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Vol. 2007-01-a January, 2007

Construction Mediation

Mediation is a valuable form of Alternative Dispute Resolution ("ADR"); it is an effective alternative to costly litigation in the state or federal court systems.

Construction Mediation is a highly refined form of mediation, formatted specifically to address the complex business and processes of the construction industry. In this procedure, the mediator selected by the parties, must possess knowledge and experience in construction, in order to understand the nature of claims and defenses, and to assist in the intelligent and just resolution of all claims, acceptable to both parties in a binding settlement.

Fact-based mediation, developed as a departure from conventional mediation techniques, was specifically designed to address the needs of the construction industry. Dispute resolution by fact-based mediation is intended to permit the parties to make informed business decisions, based on an independent and impartial fact evaluation. The Mediator must be prepared to make an impartial, confidential assessment of the probable outcome and possible future costs should the parties elect to go to arbitration or litigation in the courts.

It is this kind of information that should enable and encourage the parties to make prudent and unemotional business decisions in support of their acceptance of the mediation process, and to participate in it sincerely, to assure its ultimate success in resolving their conflicts.

More than 20 years ago, a Connecticut based firm stated: " As in any mediation the parties and their attorneys must be absolutely convinced of the mediator's impartiality and complete lack of bias. This is particularly crucial in "fact-based mediation" wherein the mediator will be expressing a point of view about the weaknesses of a party's case when caucusing with that party. This devil's advocate role is its essence."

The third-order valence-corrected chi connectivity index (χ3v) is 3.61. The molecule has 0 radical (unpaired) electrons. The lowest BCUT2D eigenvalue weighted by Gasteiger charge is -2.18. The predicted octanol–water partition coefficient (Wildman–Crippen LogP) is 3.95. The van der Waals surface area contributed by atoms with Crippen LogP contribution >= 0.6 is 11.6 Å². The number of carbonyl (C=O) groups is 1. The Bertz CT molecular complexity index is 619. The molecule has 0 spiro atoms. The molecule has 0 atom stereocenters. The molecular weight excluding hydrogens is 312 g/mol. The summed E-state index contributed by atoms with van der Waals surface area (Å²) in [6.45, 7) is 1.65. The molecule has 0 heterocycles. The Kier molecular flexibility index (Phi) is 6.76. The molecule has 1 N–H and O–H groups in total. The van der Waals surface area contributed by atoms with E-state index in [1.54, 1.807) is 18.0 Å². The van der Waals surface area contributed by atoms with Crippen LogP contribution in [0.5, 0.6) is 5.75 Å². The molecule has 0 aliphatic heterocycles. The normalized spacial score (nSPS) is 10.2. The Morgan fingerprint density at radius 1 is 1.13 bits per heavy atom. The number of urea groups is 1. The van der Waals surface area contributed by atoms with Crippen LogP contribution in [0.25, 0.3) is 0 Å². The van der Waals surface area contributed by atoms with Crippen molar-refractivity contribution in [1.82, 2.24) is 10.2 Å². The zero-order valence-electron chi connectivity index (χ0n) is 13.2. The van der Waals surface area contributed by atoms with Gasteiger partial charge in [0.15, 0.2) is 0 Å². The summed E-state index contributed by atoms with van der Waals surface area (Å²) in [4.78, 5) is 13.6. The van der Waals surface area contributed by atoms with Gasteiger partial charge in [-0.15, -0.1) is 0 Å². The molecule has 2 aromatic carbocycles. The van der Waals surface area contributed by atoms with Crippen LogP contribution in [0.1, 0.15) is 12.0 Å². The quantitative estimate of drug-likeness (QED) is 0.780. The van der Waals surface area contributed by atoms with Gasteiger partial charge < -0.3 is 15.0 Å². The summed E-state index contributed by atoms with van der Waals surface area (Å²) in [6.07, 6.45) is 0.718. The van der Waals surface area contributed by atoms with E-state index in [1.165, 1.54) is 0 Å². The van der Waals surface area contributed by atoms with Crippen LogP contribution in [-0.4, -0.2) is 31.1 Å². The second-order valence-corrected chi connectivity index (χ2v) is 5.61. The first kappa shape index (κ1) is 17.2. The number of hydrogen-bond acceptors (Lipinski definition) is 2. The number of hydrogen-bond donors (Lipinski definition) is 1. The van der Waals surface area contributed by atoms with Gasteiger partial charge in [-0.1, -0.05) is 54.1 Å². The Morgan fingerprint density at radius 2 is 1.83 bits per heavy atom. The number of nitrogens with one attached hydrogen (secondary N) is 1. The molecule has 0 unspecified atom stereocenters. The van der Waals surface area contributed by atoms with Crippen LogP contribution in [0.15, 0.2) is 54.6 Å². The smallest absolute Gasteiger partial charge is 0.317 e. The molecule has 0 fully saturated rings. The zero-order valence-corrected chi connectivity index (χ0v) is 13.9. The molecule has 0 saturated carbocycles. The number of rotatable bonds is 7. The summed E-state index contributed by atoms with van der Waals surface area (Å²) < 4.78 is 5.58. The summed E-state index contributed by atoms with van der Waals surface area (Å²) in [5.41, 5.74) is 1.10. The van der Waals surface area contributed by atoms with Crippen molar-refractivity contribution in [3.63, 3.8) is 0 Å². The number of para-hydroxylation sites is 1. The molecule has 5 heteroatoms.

Studies have proven that approximately 90 percent of construction fact-based mediation have been satisfactorily resolved.

The procedure is relatively simple. After the parties have agreed upon their mutual selection of a Mediator, and his compensation and costs, shared equally by both parties, a hearing date is set. The Mediator may agree to the submission of pre-hearing briefs from both sides, to permit
an understanding of the nature of the controversy. Upon opening the joint mediation hearing, the Mediator makes introductory remarks, explains the hearing procedure and ground rules and hears any preliminary questions. Then, the Claimant and Respondent may each make a presentation, outlining the pertinent facts of their case and claims, including any controlling law.

Customarily, the Claimant or aggrieved party makes the opening presentation. The Attorney or representative, may make a brief statement of the facts, the law applicable, and sum up the total monetary demand, along with the reasons why the claimant party's position should prevail and the Respondent should not. Next, the Respondent's representative may address the Mediator similarly.

After both sides have opened their cases, the Mediator will next meet privately with each party and their counsel, in a series of private caucuses, to focus and narrow the issues, to encourage consideration of a compromise leading to a possible, acceptable resolution and settlement to which both parties will agree.

At no time, may the Mediator disclose the confidences of either party gained during individual, private caucuses. The Mediator may privately point out the flaws or weaknesses in the claims or assertions of either party, in an attempt to encourage adjustment of that party's position, leading to ultimate resolution and a written consent, signed by all concerned.

Age is a very high price to pay for maturity.

Tom Stoppard

AUTHOR / EDITOR: J. NORMAN STARK is an Attorney-at-Law, a Registered Architect, (AIA, NCARB) Registered Landscape Architect, Interior Designer, Planner and Senior Appraiser (ASA), admitted to practice law before the Bar of Ohio, the US District Courts, Ohio and Illinois (Central Dist.), the US Court of Appeals, and the United States Supreme Court. He is a Mediator, Arbitrator and Litigator with experience in Business, Construction Law, and Public Works, and with additional experience in Real Estate, Construction Attorney (Legal Project and Crisis Management), and as an Expert Witness (Forensic Architect). His office is in Cleveland, Ohio.

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